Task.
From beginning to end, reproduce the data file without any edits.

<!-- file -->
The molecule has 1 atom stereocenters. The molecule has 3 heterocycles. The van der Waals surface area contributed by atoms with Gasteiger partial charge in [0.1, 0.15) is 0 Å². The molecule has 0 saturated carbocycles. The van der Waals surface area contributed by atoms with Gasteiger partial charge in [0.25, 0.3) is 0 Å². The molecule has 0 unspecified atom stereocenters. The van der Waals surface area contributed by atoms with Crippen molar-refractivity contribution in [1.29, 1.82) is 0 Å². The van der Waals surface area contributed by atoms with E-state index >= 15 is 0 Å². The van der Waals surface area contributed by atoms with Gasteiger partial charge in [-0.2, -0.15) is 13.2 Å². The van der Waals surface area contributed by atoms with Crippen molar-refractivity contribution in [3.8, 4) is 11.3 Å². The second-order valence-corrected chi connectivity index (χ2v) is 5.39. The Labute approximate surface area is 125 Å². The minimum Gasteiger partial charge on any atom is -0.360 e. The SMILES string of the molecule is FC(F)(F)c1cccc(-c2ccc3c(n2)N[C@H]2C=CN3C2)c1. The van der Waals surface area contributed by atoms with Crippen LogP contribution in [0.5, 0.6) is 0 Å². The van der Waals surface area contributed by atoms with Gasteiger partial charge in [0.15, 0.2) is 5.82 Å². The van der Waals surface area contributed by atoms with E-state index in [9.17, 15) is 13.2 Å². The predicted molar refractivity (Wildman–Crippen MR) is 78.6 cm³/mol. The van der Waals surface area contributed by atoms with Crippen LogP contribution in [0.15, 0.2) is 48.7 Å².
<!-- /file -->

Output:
The molecule has 1 atom stereocenters. The molecule has 3 heterocycles. The van der Waals surface area contributed by atoms with Gasteiger partial charge in [0.1, 0.15) is 0 Å². The molecule has 0 saturated carbocycles. The van der Waals surface area contributed by atoms with Gasteiger partial charge in [0.25, 0.3) is 0 Å². The molecule has 0 unspecified atom stereocenters. The van der Waals surface area contributed by atoms with Crippen molar-refractivity contribution in [1.29, 1.82) is 0 Å². The van der Waals surface area contributed by atoms with E-state index >= 15 is 0 Å². The van der Waals surface area contributed by atoms with Gasteiger partial charge in [-0.2, -0.15) is 13.2 Å². The van der Waals surface area contributed by atoms with Crippen molar-refractivity contribution in [3.8, 4) is 11.3 Å². The second-order valence-corrected chi connectivity index (χ2v) is 5.39. The Labute approximate surface area is 125 Å². The minimum Gasteiger partial charge on any atom is -0.360 e. The SMILES string of the molecule is FC(F)(F)c1cccc(-c2ccc3c(n2)N[C@H]2C=CN3C2)c1. The van der Waals surface area contributed by atoms with Crippen LogP contribution in [0.5, 0.6) is 0 Å². The van der Waals surface area contributed by atoms with Gasteiger partial charge in [0.15, 0.2) is 5.82 Å². The van der Waals surface area contributed by atoms with E-state index in [9.17, 15) is 13.2 Å². The predicted molar refractivity (Wildman–Crippen MR) is 78.6 cm³/mol. The van der Waals surface area contributed by atoms with Crippen LogP contribution in [0.15, 0.2) is 48.7 Å².